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Religion and Psychoactive Sacraments:
An Entheogen Chrestomathy

Thomas B. Roberts, Ph.D. and Paula Jo Hruby, Ed.D.
Author Index | Title Index


Exploring Ecstasy: A Description of MDMA Users

Beck, Jerome; Harlow, Deborah; McDonnell, Douglas; Morgan, Patricia A.; Rosenbaum, Marsha; and Watson, Lynne. (1989).
San Francisco: Institute for Scientific Analysis.


ISBN: none

Description: Photocopied on both sides of the leaves, spiral-bound with a clear plastic front cover and a textured blue, heavy paper back cover, vi + 253 pages.

Contents: 9 chapters, references, Appendix: Notices for "Acid House" in the Bay Area, 3 tables.

Note: Final Report to the National Institute on Drug Abuse, Grant #1 R01 DA04408.

Excerpt(s): This study of MDMA is based on the fundamental assumption that the definitions, meanings and categories used by actors themselves are important factors in structuring their activities. All social scientific theories, no matter how abstract, are built upon this "common sense" phenomena. Thus, this study utilizes the theoretical perspectives of phenomenology and symbolic interactionalism and the methodology of grounded theory. (page 12)

We employed the "grounded theory" method, which is based on the notion that data should be collected and analyzed in a way that follows the basic social, psychological and structural processes inherent in a given phenomenon to emerge naturally. In the initial phases of data collection, the researcher begins with a few preconceived ideas about the phenomenon. The research proceeds by exploring these areas, and through this exploration, other areas appear which had not been initially apparent. These new areas are then pursued. (page 17).

Spirituality was the third major motivating theme and, although there were hints of this dimension in most experiences, for some respondents their first experience was primarily a powerful and memorable spiritual event. Common descriptions included: "I was at peace with myself and the world." "Feeling the oneness of Humanity." "An awareness (or a reminder) of the Cosmic without its actual experience." "It opens doors to other realities." As with other types of experiences, the set and setting were often congruent with and supportive of spiritual awareness, although for some this level of experience was unexpected (and enjoyed). Spiritual guides were responsible for the first experience of MDMA for some respondents. ...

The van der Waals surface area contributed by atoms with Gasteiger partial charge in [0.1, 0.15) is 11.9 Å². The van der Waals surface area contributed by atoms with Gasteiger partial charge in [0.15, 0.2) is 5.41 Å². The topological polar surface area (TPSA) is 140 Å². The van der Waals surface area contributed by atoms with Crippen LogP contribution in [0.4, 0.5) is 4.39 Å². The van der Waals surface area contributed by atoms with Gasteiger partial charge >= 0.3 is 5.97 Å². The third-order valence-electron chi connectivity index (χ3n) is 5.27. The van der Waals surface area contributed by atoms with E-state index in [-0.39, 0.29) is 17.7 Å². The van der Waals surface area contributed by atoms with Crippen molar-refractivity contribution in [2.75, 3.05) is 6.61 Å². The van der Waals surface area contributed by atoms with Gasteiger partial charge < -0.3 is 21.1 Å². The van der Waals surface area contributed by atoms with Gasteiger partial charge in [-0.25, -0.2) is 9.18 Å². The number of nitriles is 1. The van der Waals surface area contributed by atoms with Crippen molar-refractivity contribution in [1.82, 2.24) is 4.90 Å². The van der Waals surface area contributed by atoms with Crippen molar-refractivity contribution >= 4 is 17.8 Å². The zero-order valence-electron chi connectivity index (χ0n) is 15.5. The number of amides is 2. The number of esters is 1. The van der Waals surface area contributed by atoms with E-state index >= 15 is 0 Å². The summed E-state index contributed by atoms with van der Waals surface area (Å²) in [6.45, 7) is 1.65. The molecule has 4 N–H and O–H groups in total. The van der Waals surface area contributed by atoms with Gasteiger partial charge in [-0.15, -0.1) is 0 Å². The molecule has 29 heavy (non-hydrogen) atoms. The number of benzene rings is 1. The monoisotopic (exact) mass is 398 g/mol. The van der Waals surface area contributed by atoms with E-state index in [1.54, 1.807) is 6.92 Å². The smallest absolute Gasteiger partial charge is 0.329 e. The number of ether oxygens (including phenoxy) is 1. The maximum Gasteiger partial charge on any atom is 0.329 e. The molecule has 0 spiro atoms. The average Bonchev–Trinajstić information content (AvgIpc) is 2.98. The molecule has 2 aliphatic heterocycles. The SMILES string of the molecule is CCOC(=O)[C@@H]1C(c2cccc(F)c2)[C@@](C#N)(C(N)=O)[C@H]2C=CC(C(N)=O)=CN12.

The most frequently reported spiritual dimension was a profound feeling of connectedness with all of nature and humankind. These feelings were apparent even in some of the most hedonistic "party time" users who had not expected or been cued about the possibility.

A 39-year-old mother of three children who had almost no previous drug experience said she had no preconceptions about MDMA when she first took it on a secluded beach. She illustrated the spiritual and therapeutic overlap in describing her "bliss" and her decision to leave her husband in what we have come to call a "no fault break-up," which describes a tendency to accept the ending of a relationship without blame and acrimony and with compassion:

...I experienced my essence...I had only been experiencing a small part of me. I felt this tremendous love for myself...I felt so happy, blissed-out, beautiful, and free, free, free...I went for a walk and figured out my whole life...I decided to get a divorce.

A 40-year old woman, who was a middle-class housewife and very negative about drugs before her experience with MDMA is now a self-professed New Ager. She describes her trip:

...I was conscious of my body...my heart got to swell out...I moved into a space of consciousness where I experienced everything as one experience...you never see things the same again...A classic Cosmic Experience...I felt warmth and flowing...a release of those blocks in me...I realized I was finished with my husband...I love him...but I'm done...

Both these respondents reported that they did leave their spouses with a minimum of trauma and also changed their life patterns.

There was also a group of respondents who found MDMA to be a "reminder" of past spiritual or cosmic experiences: "MDMA (and LSD) are good reminders of things we forget in day to day life." This attribute was appreciated especially by those who wanted a more "grounded in the here and now" type of voyage:

The window, or door to transcendence was deeply enjoyable, without the necessity of actually stepping through. It recalled past spiritual feelings, but it was not focused on spirituality itself...more in the present...good feelings now, less cosmic. (pages 85-87)



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